The Sony a7II and 5-Axis Image Stabalization


I’ve been a doubter of Sony and their ability to compete with Canon and Nikon for a while now. However, it’s time to take Sony seriously and put them in the same category as Canon and Nikon, if not above them. Today came the news that Sony has introduced the Sony Alpha a7II. I was afraid that the Sony a7II was going to be a disappointment since “upgrade” models of cameras sometimes are. However, Sony has done a very good job tying the new Sony a7II to its roots, while introducing amazing new features not seen in any other full frame camera (but more on that later).

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Here’s the release video from Sony’s YouTube channel:

Looking at the specs list, the Sony a7II might remind you of its predecessor, and you’d be right. But, Sony has added a couple great new features to make photographers who are ready to switch the mirrorless excited. They have made their AF system faster and more adaptable to shoot fast moving objects, and they have installed a 5-axis stabilization system.

Sony says that the new hybrid AF system in the Sony a7II is now able to perform 30% faster. I’ll let them tell you in their own words (this taken from Sony’s website):

“The newly enhanced Fast Hybrid AF system delivers extremely high-speed response, highly accurate prediction and wide area coverage for autofocusing and tracking you can always depend on. Remarkably fast for a full-frame camera AF system, it ensures maximum speed by optimally employing phase-detection or contrast-detection AF depending on the scene.”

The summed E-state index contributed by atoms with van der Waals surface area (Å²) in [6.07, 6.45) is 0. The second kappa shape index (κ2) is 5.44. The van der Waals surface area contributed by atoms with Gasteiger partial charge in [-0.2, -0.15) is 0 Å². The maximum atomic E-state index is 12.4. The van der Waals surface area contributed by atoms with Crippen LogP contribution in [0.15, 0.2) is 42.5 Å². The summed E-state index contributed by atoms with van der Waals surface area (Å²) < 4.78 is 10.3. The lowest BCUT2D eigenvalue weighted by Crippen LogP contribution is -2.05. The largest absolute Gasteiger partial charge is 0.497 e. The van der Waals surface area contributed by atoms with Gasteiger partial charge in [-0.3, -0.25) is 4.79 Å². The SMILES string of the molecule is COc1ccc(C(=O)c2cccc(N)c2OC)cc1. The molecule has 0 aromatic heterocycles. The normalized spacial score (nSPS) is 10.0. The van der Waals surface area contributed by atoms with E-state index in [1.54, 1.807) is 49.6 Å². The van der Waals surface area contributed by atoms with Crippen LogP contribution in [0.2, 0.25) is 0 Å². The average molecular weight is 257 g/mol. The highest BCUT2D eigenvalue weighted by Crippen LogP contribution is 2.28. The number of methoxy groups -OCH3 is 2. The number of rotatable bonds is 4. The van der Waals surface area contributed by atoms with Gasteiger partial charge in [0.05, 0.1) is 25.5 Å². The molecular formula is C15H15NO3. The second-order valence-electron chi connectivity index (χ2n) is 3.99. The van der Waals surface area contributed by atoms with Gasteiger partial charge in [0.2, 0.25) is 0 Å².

I’m glad they decided to upgrade the AF system in the Sony a7II because that was one of the main reasons holding a lot of photographers back from switching to mirrorless, myself included.

Like I mentioned earlier, they also installed a 5-axis image stabilization system. Now, that may sound like an unnecessary feature to some, but let me assure you that it’s extremely useful, especially since the Sony a7II is the only full frame camera to have one.

So, what is a 5-axis image stabilization system? Let’s break it down. Normally when you zoom close to any subject, camera shake becomes more noticeable in the photo. It’s more difficult to keep your hands steady to capture a tack sharp photograph without any blur while you’re zoomed in.

With the 5-axis image stabilization, the Sony a7II will reduce the amount of camera shake from the pitch and yaw, the x and y, and the roll. So, if you’re having trouble stabilizing the camera because you’re either moving the camera around, side to side, up and down, or rolling the camera body, the 5-axis image stabilization will hold the sensor in place for clear photographs.

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Sony really helps clear the 5-axis image stabilization up with this quality video from their YouTube channel:

In conclusion, Sony has really impressed me with the a7II upgrades. If photographers aren’t ready to start paying attention to Sony as a legitimate contender to Canon and Nikon, they are falling way behind. Sony is here, and it looks like they’re ready to take command of the camera market. I’m ready to switch.

Want to see more of my recommended gear? Take a peak at the Photography Roundtable recommended gear page!